Quick Review: Importing and sorting images with Shotwell

Shotwell is a familiar photo management software for Linux users and has been included with most Ubuntu derivatives for years. Although it doesn't have the advanced features of KDE's Digikam, it's fast even on modest hardware and more than capable of handling large libraries of photos. If you're planning to back up images from an old external hard drive, Shotwell has options to import and copy files to your Linux box.

 

With my 4 year-old Buffalo DriveStation close to its 5th birthday (and still chugging along), I decided to copy all the personal and technical-related image files from the DriveStation to an SSD-powered Linux Debian Edition 2 Cinnamon machine using Shotwell.

To import image files from an external location in Shotwell:

1. Click File > Import from folder.

2. Navigate to the mounted external drive and to the folder containing the images you want to import and click OK.

3. Click Copy Photos or Import in Place.

 

You can click Import in Place if you have no intention of having another copy of an image on your system or your only objective is to sort photos and images, not back them up.

One of the advantages of using Shotwell is that it's pretty good at recognizing duplicate images. I have a bad habit of backing up camera folders more than once in different locations to an external hard drive when I'm not using Rsync in Linux or SyncToy for Windows so Shotwell's ability to ignore copies came in handy.

 

Unfortunately, Shotwell doesn't have a dedicated option to ignore movie files so video files will be imported to your system even if you only wanted to imported photos and images. Once import is complete, you have the option save a Shotwell Import log to a text file.

Note: Gthumb is a pretty good alternative to Shotwell since it includes similar features in an easy-to-use interface. However, in my tests, gThumb had problems importing and indexing images from external drives unlike Digikam and Shotwell.

External mobile device support on a Linux distribution isn't always consistent so this affects Shotwell's ability to import from Android tablets and Windows devices. With openSUSE 13.2 KDE, I had only minor problems mounting my Lumia 925 (Windows Phone 8.1) and MemoPad HD7. With LMDE2, I would get an error mounting the Lumia 925 but would still be able to browse the user folders using PCMANFM or Thunar. However, Shotwell could not import photos from the Lumia 925 (an issue Digikam would occasionally experience as well). To be fair, Ubuntu-based distributions should perform better and installing the proper MTP package should fix the issue.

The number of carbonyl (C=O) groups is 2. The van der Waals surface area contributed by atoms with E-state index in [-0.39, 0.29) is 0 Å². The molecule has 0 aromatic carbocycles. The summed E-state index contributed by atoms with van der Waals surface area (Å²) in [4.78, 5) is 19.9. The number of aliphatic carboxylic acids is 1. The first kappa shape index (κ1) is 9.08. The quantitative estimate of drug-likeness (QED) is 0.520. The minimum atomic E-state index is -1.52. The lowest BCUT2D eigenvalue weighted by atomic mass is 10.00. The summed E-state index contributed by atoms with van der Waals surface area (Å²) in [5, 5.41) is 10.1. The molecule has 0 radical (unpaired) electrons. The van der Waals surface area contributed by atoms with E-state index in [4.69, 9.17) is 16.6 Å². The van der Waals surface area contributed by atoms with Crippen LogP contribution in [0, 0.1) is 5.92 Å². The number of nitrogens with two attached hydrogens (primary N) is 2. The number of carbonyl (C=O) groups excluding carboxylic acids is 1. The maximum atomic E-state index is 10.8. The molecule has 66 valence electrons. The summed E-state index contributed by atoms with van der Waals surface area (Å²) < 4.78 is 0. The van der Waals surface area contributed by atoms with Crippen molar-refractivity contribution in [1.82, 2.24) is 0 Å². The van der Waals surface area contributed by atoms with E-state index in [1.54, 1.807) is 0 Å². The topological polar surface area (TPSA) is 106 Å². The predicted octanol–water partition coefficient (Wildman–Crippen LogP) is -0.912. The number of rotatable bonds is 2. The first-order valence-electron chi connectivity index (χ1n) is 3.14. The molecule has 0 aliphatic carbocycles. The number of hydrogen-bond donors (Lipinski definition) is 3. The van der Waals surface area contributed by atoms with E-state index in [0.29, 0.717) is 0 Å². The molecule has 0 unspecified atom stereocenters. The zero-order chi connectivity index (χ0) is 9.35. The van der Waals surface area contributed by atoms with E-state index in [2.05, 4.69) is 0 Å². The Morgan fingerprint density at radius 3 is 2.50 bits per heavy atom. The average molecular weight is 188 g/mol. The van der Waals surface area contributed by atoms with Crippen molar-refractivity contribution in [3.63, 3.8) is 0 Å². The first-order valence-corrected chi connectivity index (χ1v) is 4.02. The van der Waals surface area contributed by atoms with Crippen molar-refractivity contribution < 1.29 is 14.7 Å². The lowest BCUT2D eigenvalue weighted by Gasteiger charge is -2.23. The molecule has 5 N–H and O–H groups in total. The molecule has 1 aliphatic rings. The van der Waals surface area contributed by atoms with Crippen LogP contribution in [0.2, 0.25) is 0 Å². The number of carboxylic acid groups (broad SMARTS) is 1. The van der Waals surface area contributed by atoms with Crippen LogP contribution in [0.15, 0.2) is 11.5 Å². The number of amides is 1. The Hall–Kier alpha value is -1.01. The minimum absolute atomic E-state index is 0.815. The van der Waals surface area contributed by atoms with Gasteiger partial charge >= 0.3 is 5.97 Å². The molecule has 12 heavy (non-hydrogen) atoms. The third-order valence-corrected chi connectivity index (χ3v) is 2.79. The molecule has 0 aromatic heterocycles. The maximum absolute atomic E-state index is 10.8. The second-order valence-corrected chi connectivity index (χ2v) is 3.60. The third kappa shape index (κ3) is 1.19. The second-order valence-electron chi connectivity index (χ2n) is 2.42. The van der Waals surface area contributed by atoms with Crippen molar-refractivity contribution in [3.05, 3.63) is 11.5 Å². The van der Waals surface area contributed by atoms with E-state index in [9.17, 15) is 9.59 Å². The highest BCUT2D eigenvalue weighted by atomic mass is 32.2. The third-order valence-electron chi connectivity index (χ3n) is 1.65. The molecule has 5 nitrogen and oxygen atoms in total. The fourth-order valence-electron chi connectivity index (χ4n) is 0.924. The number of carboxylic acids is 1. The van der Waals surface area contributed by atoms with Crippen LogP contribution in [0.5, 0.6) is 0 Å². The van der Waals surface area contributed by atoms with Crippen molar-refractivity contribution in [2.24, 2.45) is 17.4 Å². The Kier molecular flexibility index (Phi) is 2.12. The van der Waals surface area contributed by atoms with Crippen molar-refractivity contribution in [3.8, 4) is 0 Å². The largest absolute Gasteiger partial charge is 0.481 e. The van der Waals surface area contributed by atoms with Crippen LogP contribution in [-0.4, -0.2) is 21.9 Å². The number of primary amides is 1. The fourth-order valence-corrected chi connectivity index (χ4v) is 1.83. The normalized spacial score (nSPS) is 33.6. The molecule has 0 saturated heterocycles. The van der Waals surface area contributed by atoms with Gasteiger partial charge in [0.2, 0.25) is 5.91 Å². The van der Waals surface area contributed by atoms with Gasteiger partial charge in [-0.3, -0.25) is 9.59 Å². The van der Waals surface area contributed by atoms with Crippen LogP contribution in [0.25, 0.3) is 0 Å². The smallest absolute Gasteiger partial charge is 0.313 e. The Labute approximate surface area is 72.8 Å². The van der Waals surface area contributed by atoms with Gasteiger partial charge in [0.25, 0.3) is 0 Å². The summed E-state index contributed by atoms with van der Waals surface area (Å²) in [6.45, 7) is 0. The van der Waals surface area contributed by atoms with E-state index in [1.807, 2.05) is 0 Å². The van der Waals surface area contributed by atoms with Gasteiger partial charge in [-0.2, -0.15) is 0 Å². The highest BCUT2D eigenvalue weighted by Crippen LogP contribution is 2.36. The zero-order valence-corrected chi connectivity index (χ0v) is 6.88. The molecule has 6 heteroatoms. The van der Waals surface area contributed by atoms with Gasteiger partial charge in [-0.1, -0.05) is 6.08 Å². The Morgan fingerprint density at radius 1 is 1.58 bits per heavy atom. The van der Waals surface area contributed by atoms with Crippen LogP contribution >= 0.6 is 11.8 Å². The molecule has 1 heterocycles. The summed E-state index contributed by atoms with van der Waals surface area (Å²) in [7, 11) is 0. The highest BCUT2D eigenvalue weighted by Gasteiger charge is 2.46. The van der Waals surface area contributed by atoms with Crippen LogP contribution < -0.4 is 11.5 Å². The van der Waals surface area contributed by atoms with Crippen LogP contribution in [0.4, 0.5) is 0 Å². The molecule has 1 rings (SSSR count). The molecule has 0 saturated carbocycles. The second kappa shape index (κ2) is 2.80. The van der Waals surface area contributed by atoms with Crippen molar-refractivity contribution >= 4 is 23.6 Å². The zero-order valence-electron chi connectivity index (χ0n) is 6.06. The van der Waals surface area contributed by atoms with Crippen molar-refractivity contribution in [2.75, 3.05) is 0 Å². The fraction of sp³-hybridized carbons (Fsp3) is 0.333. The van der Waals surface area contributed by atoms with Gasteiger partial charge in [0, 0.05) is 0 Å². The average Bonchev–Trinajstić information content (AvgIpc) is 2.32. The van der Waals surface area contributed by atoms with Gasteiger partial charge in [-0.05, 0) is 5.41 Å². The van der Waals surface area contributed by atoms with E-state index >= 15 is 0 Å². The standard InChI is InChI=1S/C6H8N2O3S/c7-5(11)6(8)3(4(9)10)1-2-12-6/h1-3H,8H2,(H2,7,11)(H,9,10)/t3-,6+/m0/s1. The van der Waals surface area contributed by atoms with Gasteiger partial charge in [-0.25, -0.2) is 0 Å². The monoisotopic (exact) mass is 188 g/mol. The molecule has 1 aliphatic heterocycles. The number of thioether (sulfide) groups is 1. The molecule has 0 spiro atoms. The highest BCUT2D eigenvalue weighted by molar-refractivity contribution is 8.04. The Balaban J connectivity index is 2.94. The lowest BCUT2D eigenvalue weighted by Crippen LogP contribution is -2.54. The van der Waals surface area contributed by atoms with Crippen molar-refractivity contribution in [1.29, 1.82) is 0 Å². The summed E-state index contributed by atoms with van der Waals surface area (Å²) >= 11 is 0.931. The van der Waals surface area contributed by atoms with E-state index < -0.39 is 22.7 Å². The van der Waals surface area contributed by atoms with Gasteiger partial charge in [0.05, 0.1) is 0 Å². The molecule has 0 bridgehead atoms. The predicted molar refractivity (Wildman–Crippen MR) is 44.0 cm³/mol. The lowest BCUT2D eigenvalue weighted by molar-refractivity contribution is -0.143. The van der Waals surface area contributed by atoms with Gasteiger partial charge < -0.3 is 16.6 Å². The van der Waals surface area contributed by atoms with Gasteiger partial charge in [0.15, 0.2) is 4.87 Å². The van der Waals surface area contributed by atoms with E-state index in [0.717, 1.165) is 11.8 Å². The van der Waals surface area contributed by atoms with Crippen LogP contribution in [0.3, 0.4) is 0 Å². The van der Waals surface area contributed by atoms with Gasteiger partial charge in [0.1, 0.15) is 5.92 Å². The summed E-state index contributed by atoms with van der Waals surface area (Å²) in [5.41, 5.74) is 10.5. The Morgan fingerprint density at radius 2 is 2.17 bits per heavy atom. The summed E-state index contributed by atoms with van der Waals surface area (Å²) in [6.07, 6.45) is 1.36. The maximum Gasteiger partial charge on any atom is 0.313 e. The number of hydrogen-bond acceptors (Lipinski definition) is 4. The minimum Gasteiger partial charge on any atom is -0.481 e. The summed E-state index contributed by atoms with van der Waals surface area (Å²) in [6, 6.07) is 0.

Organizing images with Shotwell


Unless you are extremely organized when taking photos and backing them up, you would still have to take some time out to flag, tag and sort images. Shotwell provides plenty of automated and manual tools to facilitate the completion of such a huge task:

1. You can right-click photos and create Tags. Tagged images are automatically filtered in the Sidebar.

2. By selecting a set of photos from an Event, you can click Merge Events so that they are found under the same virtual folder in Shotwell.

 

3. Shotwell creates folders for each month detected in imported folders.

4. To keep track of your progress if you're archiving an external hard drive, you can click Last Import in the Sidebar and check the most recent folder or images you imported.

5. For images of significant importance, you can Flag them for no-fuss access via the Sidebar.

6. Shotwell supports Tags added by other applications. Detected Tags will immediately be listed on the Sidebar.

7. Like most photo-management software, you can rate your image files or add comments.

 

Shotwell includes basic image-editing options such as rotating and adjusting colors. However, you would more likely use the option to Open With External Editor from the context menu. 


 






As a final note, you can publish files to sites such as Tumblr, export and resize images directly in Shotwell, preview RAW files and videos, and write tags and metadata to photos if you intend to manage your images with other photo management software. 

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